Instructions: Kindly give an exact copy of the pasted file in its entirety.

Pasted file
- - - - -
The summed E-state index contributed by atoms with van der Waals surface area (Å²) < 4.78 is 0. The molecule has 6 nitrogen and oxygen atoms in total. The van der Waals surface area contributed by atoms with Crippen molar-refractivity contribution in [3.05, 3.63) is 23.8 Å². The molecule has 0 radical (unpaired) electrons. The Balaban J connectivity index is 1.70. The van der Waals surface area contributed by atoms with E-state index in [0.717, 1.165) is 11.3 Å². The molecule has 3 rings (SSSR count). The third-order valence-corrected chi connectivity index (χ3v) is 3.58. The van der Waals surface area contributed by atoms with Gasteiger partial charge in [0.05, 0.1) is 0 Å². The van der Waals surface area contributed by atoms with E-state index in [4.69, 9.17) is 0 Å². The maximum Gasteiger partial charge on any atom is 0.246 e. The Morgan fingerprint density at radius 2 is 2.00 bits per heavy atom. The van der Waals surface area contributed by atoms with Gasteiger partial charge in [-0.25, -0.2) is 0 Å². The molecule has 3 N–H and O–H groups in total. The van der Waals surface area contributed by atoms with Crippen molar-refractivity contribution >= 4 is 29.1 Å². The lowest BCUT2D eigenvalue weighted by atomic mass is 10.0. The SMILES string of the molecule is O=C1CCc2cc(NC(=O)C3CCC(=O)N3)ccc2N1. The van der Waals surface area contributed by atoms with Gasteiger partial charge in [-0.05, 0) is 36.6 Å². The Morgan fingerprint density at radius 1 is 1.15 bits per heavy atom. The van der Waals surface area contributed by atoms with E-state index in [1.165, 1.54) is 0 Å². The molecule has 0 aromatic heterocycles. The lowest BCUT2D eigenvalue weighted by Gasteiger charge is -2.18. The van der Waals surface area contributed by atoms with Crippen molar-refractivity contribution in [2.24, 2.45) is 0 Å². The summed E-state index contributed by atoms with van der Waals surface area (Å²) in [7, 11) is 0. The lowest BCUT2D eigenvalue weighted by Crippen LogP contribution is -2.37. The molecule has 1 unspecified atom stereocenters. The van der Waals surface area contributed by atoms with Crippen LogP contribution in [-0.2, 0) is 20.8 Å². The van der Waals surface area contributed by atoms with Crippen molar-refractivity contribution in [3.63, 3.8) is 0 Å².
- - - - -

The summed E-state index contributed by atoms with van der Waals surface area (Å²) < 4.78 is 0. The molecule has 6 nitrogen and oxygen atoms in total. The van der Waals surface area contributed by atoms with Crippen molar-refractivity contribution in [3.05, 3.63) is 23.8 Å². The molecule has 0 radical (unpaired) electrons. The Balaban J connectivity index is 1.70. The van der Waals surface area contributed by atoms with E-state index in [0.717, 1.165) is 11.3 Å². The molecule has 3 rings (SSSR count). The third-order valence-corrected chi connectivity index (χ3v) is 3.58. The van der Waals surface area contributed by atoms with Gasteiger partial charge in [0.05, 0.1) is 0 Å². The van der Waals surface area contributed by atoms with E-state index in [4.69, 9.17) is 0 Å². The maximum Gasteiger partial charge on any atom is 0.246 e. The Morgan fingerprint density at radius 2 is 2.00 bits per heavy atom. The van der Waals surface area contributed by atoms with Gasteiger partial charge in [-0.25, -0.2) is 0 Å². The molecule has 3 N–H and O–H groups in total. The van der Waals surface area contributed by atoms with Crippen molar-refractivity contribution >= 4 is 29.1 Å². The lowest BCUT2D eigenvalue weighted by atomic mass is 10.0. The SMILES string of the molecule is O=C1CCc2cc(NC(=O)C3CCC(=O)N3)ccc2N1. The van der Waals surface area contributed by atoms with Gasteiger partial charge in [-0.05, 0) is 36.6 Å². The Morgan fingerprint density at radius 1 is 1.15 bits per heavy atom. The van der Waals surface area contributed by atoms with E-state index in [1.165, 1.54) is 0 Å². The molecule has 0 aromatic heterocycles. The lowest BCUT2D eigenvalue weighted by Gasteiger charge is -2.18. The van der Waals surface area contributed by atoms with Crippen molar-refractivity contribution in [2.24, 2.45) is 0 Å². The summed E-state index contributed by atoms with van der Waals surface area (Å²) in [7, 11) is 0. The lowest BCUT2D eigenvalue weighted by Crippen LogP contribution is -2.37. The molecule has 1 unspecified atom stereocenters. The van der Waals surface area contributed by atoms with Crippen LogP contribution in [-0.2, 0) is 20.8 Å². The van der Waals surface area contributed by atoms with Crippen molar-refractivity contribution in [3.63, 3.8) is 0 Å².